NOTE:  A value that is statistically different from another does not necessarily mean that the difference has economic or practical significance. Statistical significance is concerned with the ability to make confident statements about a universe based on a sample. It is entirely possible that a large difference between two values is not significantly different statistically, while a small difference is, since both the size and heterogeneity of the sample affect the relative error of the data being tested.


Technical Note

The Occupational Employment Statistics (OES) survey is a semiannual mail survey measuring occupational employment and wage rates for wage and salary workers in nonfarm establishments in the United States. Guam, Puerto Rico, and the Virgin Islands are also surveyed, but their data are not included in the national estimates. OES estimates are constructed from a sample of about 1.2 million establishments. Each year, forms are mailed to two semiannual panels of approximately 200,000 sampled establishments, one panel in May and the other in November. May 2014 estimates are based on responses from six semiannual panels collected over a 3-year period: May 2014, November 2013, May 2013, November 2012, May 2012, and November 2011. The overall national response rate for the six panels is 74.3 percent based on establishments and 70.5 percent based on employment. For more information about OES concepts and methodology, go to www.bls.gov/news.release/ocwage.tn.htm.

The OES survey provides estimates of employment and hourly and annual wages for wage and salary workers in 22 major occupational groups and 821 detailed occupations for the nation, states, metropolitan statistical areas, metropolitan divisions, and nonmetropolitan areas. In addition, employment and wage estimates for 94 minor groups and 458 broad occupations are available in the national data. OES data by state and metropolitan/nonmetropolitan area are available from www.bls.gov/oes/current/oessrcst.htm and www.bls.gov/oes/current/oessrcma.htm, respectively.

The May 2014 OES estimates are based on the 2010 Standard Occupational Classification (SOC) system and the 2012 North American Industry Classification System (NAICS). Information about the 2010 SOC is available on the BLS website at www.bls.gov/soc and information about the 2012 NAICS is available at www.bls.gov/bls/naics.htm.

Metropolitan area definitions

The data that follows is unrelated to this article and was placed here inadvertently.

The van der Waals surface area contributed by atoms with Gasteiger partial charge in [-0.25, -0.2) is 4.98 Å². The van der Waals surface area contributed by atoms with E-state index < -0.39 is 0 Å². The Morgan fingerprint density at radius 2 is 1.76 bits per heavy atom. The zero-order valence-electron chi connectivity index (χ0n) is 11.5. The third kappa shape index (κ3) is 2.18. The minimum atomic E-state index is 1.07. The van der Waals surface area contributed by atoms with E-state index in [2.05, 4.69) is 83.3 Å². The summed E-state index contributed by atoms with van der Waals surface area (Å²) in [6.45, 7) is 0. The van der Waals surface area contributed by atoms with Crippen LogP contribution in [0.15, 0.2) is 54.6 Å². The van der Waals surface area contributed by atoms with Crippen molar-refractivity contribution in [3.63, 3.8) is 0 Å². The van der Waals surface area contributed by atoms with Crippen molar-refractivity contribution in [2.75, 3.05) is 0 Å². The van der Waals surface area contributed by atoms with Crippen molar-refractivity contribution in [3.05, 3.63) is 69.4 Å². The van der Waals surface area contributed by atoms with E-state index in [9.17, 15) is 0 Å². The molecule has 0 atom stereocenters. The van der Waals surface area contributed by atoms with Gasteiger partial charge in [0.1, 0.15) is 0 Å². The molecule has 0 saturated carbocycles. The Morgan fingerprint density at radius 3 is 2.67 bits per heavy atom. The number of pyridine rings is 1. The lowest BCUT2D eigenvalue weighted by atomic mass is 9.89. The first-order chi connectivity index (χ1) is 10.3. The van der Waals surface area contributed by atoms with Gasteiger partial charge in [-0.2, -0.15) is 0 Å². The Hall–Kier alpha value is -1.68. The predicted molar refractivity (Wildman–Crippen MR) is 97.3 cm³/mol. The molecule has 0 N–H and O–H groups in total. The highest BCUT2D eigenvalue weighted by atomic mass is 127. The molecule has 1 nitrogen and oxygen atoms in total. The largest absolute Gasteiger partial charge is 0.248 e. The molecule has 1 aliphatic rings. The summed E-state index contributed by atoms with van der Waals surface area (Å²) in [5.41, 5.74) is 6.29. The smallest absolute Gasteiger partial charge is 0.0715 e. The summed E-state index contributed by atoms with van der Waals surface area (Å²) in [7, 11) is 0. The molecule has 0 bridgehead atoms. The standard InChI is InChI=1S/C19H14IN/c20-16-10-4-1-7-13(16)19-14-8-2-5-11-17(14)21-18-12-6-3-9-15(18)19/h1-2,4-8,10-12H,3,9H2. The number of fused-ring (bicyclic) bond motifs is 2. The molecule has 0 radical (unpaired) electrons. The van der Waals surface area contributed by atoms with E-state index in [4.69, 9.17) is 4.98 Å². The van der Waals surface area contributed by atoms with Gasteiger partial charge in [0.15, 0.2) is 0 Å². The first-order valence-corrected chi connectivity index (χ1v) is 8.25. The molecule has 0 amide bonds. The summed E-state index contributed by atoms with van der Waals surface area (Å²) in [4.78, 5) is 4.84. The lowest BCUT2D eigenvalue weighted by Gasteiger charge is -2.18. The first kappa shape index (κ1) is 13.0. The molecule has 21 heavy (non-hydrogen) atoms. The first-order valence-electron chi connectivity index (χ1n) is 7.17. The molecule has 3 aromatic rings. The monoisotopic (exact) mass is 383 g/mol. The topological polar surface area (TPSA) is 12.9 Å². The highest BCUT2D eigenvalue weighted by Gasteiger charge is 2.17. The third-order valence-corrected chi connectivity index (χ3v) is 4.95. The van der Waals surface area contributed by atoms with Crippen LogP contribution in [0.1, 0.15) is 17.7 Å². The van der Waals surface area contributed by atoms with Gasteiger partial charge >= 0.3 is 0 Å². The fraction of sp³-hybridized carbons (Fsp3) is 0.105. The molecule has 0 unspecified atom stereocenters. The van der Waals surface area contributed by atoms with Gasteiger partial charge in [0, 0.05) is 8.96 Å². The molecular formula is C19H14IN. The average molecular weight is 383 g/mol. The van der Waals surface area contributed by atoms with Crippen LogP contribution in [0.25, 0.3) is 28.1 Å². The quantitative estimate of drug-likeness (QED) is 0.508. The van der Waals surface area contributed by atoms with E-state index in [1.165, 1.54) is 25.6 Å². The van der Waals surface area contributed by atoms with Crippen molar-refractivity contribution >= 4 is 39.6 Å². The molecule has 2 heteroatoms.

The substate area data published in this release reflect the standards and definitions established by the U.S. Office of Management and Budget.

Blacksburg-Christiansburg-Radford,Va. Metropolitan Statistical Area (MSA) includes Giles, Montgomery, and Pulaski Counties and Radford city in Virginia. 

Charlottesville, Va. MSA includes Albemarle, Fluvanna, Greene, and Nelson Counties and Charlottesville city in Virginia.

Danville, Va. MSA includes Pittsylvania County and Danville city in Virginia.

Harrisonburg, Va. MSA includes Rockingham County and Harrisonburg city in Virginia.

Lynchburg, Va. MSA includes Amherst, Appomattox, Bedford, and Campbell Counties and Bedford and Lynchburg cities in Virginia.

Richmond, Va. MSA includes Amelia, Caroline, Charles City, Chesterfield, Cumberland, Dinwiddie, Goochland, Hanover, Henrico, King William, King and Queen, Louisa, New Kent, Powhatan, Prince George, and Sussex Counties and Colonial Heights, Hopewell, Petersburg, and Richmond cities in Virginia.

Roanoke, Va. MSA includes Botetourt, Craig, Franklin, and Roanoke Counties and Roanoke and Salem cities in Virginia.

Virginia Beach-Norfolk-Newport News, Va.-N.C. MSA includes Gloucester, Isle of Wight, James City, Mathews, Surry, and York Counties and Chesapeake, Hampton, Newport News, Norfolk, Poquoson, Portsmouth, Suffolk, Virginia Beach, and Williamsburg cities in Virginia and Currituck County in North Carolina.

Washington-Arlington-Alexandria, D.C.-Va.-Md.-W.Va. MSA

Bethesda-Rockville-Frederick, Md. Metropolitan Division (MD) includes Frederick and Montgomery Counties in Maryland.

Washington-Arlington-Alexandria, D.C.-Va.-Md.-W.Va. MD includes the District of Columbia; Arlington, Clarke, Fairfax, Fauquier, Loudoun, Prince William, Spotsylvania, Stafford, and Warren Counties and     Alexandria, Fairfax, Falls Church, Fredericksburg, Manassas, and Manassas Park cities in Virginia; Calvert, Charles, and Prince George’s Counties in Maryland; and Jefferson County in West Virginia.

Winchester, Va.-W.Va. MSA includes Frederick County and Winchester city in Virginia and Hampshire County in West Virginia.

Information in this release will be made available to sensory impaired individuals upon request. Voice phone: 202-691-5200; Federal Relay Service: 800-877-8339.

 

Last Modified Date: Tuesday, August 11, 2015